The soles of the feet have many layers making them the thickest part of the skin on the body and this is why they take a long time to heal.
Recommended treatment for cracked heels:
In the evenings before bedtime, consider adding the following to your sleep hygiene routine.
- Clean feet properly with warm water, soap, and a foot brush.
- We do not recommend over scrubbing your feet because this can lead to further cracking and secondary infections.
- Then soak your feet in a bowl of warm but not hot water with a drop of Thursday Plantation Tea Tree Oil added to help clean and clear or to prevent infections on the skin. Cracks can become infected.
- Dry the feet thoroughly with a clean towel and allow to dry.
- Add two drops of Thursday Plantation Tea Tree Oil to a carrier product such as beeswax, coconut oil or petroleum jelly.
- Rub thoroughly into the feet and into the affected areas.
- Put on a pair of socks immediately thereafter and go to bed with your socks on.
Pain in the feet
There are many reasons for foot pain besides having broken or fractured bones. Arthritis, gout, plantar fasciitis, and tendinitis are a few of the reasons. Another reason could be neuropathy or nerve damage in the feet which is often caused by diabetes. Weight issues put extra pressure and strain on the feet too. Over time, the burden may also lead to pain. You are also more likely to experience foot pain with age as the joints, muscles, tendons, and ligaments in the feet start to experience wear and tear.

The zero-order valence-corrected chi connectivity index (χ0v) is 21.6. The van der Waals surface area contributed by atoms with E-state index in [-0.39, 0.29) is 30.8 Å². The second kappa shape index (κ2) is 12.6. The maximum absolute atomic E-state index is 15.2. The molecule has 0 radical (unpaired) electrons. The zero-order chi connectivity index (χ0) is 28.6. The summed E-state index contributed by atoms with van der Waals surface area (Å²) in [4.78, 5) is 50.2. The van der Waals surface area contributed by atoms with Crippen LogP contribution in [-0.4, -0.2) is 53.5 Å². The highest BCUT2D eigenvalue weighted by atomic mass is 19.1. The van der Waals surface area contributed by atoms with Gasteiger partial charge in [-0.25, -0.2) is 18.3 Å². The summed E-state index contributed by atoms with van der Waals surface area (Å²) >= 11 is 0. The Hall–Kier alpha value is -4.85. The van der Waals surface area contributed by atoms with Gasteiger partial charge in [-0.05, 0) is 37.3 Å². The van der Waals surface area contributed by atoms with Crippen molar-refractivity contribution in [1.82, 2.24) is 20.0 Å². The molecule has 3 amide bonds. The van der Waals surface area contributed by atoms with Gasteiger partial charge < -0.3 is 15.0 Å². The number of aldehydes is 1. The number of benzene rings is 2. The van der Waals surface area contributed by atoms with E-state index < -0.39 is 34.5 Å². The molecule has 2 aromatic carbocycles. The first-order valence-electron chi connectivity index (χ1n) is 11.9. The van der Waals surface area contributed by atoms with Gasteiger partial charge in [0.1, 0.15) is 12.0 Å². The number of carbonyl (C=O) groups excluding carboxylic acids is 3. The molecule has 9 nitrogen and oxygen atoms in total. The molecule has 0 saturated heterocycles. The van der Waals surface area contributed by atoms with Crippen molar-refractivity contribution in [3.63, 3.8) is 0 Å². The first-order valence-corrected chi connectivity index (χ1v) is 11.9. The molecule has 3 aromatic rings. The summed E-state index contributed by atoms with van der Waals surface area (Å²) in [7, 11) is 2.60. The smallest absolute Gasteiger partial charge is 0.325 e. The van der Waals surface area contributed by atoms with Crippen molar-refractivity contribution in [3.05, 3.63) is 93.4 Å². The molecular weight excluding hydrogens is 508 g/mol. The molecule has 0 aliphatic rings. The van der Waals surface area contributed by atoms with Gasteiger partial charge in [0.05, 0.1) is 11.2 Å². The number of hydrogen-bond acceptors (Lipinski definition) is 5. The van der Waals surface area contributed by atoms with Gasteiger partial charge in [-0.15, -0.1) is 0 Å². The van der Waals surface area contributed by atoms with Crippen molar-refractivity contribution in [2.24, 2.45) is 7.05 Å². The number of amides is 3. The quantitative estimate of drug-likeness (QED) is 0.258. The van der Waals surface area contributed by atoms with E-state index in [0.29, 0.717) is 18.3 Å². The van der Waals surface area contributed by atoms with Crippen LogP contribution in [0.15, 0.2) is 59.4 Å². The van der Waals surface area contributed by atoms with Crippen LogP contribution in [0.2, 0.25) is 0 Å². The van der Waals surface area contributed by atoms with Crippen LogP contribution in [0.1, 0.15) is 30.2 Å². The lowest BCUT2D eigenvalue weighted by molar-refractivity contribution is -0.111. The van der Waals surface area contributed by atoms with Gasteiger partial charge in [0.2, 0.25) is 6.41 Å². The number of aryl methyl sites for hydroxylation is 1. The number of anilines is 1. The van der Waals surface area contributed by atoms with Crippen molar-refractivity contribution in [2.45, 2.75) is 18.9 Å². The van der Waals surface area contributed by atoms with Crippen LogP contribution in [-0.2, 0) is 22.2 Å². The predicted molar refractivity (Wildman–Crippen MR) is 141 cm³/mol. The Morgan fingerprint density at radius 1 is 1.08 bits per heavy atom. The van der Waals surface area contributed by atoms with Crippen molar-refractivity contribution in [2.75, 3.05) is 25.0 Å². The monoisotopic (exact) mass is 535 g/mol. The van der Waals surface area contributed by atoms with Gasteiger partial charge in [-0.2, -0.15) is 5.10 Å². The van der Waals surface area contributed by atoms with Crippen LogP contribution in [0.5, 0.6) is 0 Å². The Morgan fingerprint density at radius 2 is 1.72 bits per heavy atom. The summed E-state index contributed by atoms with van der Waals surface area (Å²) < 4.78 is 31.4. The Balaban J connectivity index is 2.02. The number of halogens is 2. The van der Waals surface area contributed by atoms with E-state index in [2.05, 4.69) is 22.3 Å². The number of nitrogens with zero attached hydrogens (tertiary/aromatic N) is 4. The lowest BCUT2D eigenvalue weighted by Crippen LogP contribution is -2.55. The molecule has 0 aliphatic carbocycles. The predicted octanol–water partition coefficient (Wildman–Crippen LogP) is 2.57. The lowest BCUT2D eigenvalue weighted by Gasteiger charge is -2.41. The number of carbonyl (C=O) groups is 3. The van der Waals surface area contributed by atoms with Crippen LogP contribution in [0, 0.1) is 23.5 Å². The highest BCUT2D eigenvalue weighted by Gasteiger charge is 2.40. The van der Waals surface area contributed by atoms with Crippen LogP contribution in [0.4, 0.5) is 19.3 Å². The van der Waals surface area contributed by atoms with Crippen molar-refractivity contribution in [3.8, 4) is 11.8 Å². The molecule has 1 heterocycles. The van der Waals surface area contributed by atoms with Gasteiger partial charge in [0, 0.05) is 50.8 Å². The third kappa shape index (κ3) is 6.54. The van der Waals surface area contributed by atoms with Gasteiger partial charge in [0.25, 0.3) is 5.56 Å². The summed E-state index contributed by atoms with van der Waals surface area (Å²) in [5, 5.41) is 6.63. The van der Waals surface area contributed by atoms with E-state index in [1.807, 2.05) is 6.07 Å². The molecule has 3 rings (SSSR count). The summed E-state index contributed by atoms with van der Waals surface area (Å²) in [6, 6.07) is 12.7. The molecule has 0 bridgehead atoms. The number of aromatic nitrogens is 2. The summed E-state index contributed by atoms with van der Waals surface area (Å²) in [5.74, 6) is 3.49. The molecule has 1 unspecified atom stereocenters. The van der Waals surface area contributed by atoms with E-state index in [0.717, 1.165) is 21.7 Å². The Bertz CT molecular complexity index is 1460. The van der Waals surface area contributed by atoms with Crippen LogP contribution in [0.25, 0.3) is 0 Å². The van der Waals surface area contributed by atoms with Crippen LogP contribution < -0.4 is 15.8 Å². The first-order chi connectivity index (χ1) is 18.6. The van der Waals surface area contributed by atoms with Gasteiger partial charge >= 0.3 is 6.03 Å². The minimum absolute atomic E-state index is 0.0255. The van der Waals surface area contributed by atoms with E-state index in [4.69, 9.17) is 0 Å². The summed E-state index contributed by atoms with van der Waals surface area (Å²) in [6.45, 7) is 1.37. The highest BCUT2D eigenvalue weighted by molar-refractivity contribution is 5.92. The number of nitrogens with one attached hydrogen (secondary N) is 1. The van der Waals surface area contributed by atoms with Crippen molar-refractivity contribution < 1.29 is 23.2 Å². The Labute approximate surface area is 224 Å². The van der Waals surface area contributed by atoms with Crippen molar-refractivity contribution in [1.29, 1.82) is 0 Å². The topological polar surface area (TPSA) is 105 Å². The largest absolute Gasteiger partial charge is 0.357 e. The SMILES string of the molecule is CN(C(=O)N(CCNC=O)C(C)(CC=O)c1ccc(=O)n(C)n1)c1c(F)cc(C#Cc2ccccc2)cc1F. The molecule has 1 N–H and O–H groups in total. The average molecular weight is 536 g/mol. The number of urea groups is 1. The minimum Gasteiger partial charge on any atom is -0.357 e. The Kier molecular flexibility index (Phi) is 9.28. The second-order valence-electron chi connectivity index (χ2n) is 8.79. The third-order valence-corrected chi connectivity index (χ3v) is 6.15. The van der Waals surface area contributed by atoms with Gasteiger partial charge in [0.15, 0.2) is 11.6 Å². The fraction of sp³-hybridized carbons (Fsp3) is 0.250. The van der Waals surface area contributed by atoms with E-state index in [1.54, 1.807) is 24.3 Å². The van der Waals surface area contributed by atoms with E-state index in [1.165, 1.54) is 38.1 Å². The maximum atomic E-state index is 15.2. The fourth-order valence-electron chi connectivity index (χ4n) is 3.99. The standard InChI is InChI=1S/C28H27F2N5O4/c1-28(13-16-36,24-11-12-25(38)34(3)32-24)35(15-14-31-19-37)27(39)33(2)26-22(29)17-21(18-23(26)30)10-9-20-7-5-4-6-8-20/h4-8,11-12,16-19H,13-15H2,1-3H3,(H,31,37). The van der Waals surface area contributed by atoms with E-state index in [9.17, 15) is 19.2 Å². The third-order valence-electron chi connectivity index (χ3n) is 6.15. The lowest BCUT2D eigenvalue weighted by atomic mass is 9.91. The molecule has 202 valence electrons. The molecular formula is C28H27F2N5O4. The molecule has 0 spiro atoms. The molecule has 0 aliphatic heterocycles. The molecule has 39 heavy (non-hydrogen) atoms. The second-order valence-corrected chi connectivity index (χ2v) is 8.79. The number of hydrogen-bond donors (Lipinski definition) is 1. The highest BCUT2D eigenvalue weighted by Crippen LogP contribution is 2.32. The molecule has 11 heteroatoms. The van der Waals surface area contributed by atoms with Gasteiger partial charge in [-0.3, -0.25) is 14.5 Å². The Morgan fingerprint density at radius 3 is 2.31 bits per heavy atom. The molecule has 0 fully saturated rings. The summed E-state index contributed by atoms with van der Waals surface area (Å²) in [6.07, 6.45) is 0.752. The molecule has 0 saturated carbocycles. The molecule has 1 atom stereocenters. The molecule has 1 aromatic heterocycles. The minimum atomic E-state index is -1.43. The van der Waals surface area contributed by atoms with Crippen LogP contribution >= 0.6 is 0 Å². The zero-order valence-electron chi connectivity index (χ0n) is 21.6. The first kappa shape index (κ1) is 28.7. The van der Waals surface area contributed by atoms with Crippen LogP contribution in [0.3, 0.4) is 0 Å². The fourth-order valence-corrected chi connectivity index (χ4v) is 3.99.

For arthritis-related foot pain Living Naturally recommends:
Did you know that gout is a form of inflammatory arthritis? Uric acid builds up in the joints and in what is called the synovial fluid between the joints. It is typically felt in the feet first and especially in the big toe.
THRESHHold Real MSM is used as an anti-inflammatory and assists in the temporary relief of pain, swelling, redness, inflammation and difficult mobility of joints in patients with arthritis.Also available as a topical gel.
Oxiprovin is a potent antioxidant made from pure South African grape seed extract which your feet need because they are the furthest point away from your heart. It promotes healthy veins and circulation.
This balances out the acidity in your body which is believed to be the leading cause of arthritis.
Foot washing symbolises respect, reverence, and subservience, an act of humility and love of others and self. At Living Naturally, we always say that an ounce of prevention is worth a pound of cure. An investment in them is an investment in all of the aforementioned. Wash them, care for them, file them down, give them a good rub down and massage, trim your toenails appropriately and nurture them, and most importantly invest in good shoes. You only have one pair of feet.
Living Naturally has a dedicated helpline to see you through every season of your life. Feel free to get in touch on:
09:00 to 16:00 – Mondays to Fridays.
Yours in good health,
The Living Naturally Team